Ashok Aklujkar aklujkar at INTERCHANGE.UBC.CA
Tue Jul 25 01:24:44 UTC 2006

anaatha can refer to anyone lacking a protector, caretaker etc.; it is
clearly wider in meaning than "orphan" and occurs with that wider meaning in
appeals to gods and goddesses.

If a society has extended/joint family system, adoptive relationships (the
bhaa.ii-bahan way of relating to other community members) taken seriously
and, on the whole, little mobility (geographically as well as in terms of
social arrangement), would it really need a type-casting or set-denoting
term for someone who is oprhaned? Occasionally it may need to speak of a
person as maat.r-pit.r-vihiina (/virahita), but it is unlikely to feel the
need to speak of his/her condition in a generalizing or institutionalizing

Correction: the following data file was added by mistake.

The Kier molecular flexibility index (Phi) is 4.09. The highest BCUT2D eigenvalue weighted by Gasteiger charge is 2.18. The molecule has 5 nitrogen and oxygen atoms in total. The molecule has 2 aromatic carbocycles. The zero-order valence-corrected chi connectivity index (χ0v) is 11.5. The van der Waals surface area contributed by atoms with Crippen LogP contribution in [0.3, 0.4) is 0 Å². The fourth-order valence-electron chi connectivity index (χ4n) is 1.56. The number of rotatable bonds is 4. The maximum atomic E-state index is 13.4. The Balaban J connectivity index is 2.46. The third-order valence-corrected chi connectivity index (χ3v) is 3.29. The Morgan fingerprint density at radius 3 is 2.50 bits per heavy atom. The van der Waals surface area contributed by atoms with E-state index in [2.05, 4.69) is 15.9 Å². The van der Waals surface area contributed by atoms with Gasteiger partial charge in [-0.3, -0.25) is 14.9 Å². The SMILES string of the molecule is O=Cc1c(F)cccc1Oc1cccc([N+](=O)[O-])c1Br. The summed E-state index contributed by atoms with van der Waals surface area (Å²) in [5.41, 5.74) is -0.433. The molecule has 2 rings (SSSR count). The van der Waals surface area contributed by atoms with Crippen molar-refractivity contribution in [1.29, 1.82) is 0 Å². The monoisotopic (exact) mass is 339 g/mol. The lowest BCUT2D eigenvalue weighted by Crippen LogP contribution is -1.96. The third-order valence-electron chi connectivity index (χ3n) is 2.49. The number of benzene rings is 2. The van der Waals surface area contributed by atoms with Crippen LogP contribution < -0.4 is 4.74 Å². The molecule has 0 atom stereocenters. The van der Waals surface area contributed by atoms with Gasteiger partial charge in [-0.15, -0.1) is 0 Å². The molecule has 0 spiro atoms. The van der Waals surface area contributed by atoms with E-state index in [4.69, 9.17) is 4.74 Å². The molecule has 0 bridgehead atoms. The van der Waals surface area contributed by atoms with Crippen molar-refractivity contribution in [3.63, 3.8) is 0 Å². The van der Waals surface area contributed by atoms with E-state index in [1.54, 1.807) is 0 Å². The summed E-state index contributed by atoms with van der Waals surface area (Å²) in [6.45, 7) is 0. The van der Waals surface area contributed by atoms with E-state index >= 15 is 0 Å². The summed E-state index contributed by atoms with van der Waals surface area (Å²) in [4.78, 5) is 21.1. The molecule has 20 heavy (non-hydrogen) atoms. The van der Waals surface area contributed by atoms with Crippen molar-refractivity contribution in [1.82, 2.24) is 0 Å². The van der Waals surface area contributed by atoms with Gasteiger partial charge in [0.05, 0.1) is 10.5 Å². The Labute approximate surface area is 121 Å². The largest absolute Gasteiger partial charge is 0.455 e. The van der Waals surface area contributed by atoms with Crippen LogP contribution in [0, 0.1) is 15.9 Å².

ashok aklujkar

On 7/24/06 3:03 PM, "Jonathan Silk" <silk at HUMNET.UCLA.EDU> wrote:

> Can anyone tell me of a classically attested Skt term for orphanage
> and/or orphan? As far as I can see, the forms cited by
> Monier-Williams in Eng-Skt Dict are not classical Skt., and I have
> been unable to locate a clear example in my perhaps insufficent
> search. (One candidate is anaatha, but I'm not sure it ever clearly
> refers to orphan).
> thanks so much!  JAS

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